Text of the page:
That’s the conclusion of a wide-ranging study by the respected Center for Budgetary and Strategic Assessments. Breaking Defense obtained a copy of the report from a source not affiliated with CSBA.
Here’s the study’s main finding: “The overall conclusion of this study was that over the past few decades, advances in electronic sensors, communications technology, and guided weapons may have fundamentally transformed the nature of air combat.”
The conclusions are based on author John Stillion‘s analysis of a database of “over 1,450 air-to-air victories” around the world from 1965 to the present.
According to Stillion’s study, the ability to build an aircraft that can find, surprise and then kill enemy aircraft and anti-aircraft systems using speed and maneuverability is rapidly meeting the physical limits of range, speed and useful capability.
“The increased importance of electronic sensors, signature reduction, RF [radio frequency] and IR [infra-red] countermeasures and robust LOS networks in building dominant SA [situational awareness], and the potential reduced tactical utility of high speed and maneuverability could mean that, for the first time, the aerial combat lethality of large combat aircraft may be competitive or even superior to more traditional fighter aircraft designs emphasizing speed and maneuverability,” the study says.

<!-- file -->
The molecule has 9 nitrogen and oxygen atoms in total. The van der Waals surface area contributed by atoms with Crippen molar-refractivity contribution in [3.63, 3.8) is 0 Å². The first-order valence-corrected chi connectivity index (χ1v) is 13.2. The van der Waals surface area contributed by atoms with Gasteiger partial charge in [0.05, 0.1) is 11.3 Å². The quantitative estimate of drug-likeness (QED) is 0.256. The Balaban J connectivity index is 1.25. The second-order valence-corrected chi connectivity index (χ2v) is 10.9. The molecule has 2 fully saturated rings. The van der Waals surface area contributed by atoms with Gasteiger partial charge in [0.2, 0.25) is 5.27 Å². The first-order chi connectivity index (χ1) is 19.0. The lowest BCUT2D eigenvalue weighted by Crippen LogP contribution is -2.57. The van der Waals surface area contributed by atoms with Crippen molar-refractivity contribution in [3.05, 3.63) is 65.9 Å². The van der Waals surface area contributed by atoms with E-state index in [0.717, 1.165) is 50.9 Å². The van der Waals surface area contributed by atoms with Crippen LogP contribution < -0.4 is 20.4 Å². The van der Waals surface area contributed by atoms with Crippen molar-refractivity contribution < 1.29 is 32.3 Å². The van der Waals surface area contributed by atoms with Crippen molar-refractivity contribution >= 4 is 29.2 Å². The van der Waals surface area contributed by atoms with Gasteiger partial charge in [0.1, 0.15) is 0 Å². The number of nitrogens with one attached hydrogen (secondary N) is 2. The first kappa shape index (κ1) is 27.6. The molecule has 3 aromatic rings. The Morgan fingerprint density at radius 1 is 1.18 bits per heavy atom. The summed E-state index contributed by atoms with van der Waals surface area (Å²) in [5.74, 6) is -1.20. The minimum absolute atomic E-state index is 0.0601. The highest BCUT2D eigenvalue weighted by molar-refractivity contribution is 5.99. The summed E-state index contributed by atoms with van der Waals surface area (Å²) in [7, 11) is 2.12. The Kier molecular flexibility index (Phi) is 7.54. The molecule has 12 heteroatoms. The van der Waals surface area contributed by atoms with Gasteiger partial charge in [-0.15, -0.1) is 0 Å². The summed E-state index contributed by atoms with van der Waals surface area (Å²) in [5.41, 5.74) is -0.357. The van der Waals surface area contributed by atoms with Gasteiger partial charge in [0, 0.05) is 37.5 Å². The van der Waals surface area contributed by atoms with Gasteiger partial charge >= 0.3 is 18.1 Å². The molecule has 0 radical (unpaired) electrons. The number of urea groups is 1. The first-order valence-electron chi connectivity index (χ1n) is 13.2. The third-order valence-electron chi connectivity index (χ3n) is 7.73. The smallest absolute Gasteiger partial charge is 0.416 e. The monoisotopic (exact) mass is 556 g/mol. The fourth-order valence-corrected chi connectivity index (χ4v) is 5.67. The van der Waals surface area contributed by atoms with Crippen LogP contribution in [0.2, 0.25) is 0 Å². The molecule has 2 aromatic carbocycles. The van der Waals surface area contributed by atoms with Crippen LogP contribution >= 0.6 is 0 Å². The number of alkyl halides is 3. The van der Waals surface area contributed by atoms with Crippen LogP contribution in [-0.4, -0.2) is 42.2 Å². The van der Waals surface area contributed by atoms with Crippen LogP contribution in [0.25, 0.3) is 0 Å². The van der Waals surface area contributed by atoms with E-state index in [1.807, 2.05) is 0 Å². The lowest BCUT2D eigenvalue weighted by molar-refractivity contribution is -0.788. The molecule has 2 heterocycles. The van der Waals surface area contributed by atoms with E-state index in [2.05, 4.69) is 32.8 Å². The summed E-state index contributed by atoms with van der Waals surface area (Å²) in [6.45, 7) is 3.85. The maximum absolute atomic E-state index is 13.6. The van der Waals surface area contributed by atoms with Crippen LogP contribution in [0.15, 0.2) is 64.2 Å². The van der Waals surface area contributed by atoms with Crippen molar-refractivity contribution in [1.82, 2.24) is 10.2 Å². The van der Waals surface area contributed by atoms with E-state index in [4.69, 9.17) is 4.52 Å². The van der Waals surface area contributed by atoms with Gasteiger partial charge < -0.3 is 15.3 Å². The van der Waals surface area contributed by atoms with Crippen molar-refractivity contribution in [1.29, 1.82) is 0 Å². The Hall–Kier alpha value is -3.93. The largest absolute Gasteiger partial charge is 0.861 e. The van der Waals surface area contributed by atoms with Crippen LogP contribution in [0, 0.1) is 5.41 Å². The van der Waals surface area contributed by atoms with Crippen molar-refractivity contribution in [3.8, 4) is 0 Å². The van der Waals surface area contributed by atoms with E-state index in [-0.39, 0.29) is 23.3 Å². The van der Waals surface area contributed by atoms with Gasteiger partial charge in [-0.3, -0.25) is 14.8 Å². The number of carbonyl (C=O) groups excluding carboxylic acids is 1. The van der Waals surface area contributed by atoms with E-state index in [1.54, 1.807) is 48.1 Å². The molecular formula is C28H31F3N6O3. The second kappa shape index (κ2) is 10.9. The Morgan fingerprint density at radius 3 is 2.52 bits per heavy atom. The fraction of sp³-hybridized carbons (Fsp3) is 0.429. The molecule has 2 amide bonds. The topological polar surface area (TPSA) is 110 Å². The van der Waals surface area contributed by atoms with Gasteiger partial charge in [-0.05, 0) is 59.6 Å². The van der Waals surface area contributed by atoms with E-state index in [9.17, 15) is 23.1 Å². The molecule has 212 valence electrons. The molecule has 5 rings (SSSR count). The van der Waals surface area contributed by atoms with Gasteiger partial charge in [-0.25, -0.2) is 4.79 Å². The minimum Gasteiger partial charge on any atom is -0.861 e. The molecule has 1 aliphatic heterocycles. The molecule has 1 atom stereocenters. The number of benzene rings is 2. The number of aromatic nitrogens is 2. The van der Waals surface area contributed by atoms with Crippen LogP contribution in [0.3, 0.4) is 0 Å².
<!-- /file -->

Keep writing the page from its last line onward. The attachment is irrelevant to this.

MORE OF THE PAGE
Put another way, missiles can now often outperform most fighter aircraft, although stealth and electronic warfare help even the score.
Trends from the database of air combat since 1965 show the rise of long range missiles and a steep decline in dog-fighting. Of the 33 U.S. kills in the 1991 Persian Gulf war, only four involved any maneuvering at all. 25 years on, the power of long range sensors and missiles is only greater, meaning that traditional fighter attributes such as speed, thrust-to-weight ratios, and turn radius are even less important to success today and in the future.
Stillion concludes that speed will not help future aircraft because higher speeds mean higher heats from engines and along leading edges and other aircraft surfaces. More combatants will rely on Infrared Search and Track Systems (IRST) because Digital Radio Frequency Memory (DRFM) jammers will disrupt search radars. (See page 36 of the study). So enemies will be looking for heat with those IRST sensors and fast planes will be easier to spot.
What does this mean for the Pentagon as it explores building the next generation fighter, the so-called sixth generation fighter?
Stillion says the Pentagon should consider “‘radical’ departures from traditional fighter concepts that rely on enhanced sensor performance, signature control, networks to achieve superior SA [situational awareness], and very-long-range weapons to complete engagements before being detected or tracked by enemy aircraft.”
That requires, he said in an email to me, that, “we should take a broad, objective and imaginative look at how to achieve air superiority in the decades beyond 2035. This may, or may not, result in a preference for non-traditional platforms rather than improved fighter aircraft, but more likely it will show we want a mix of both types of capabilities. The important thing is to do the objective assessment.”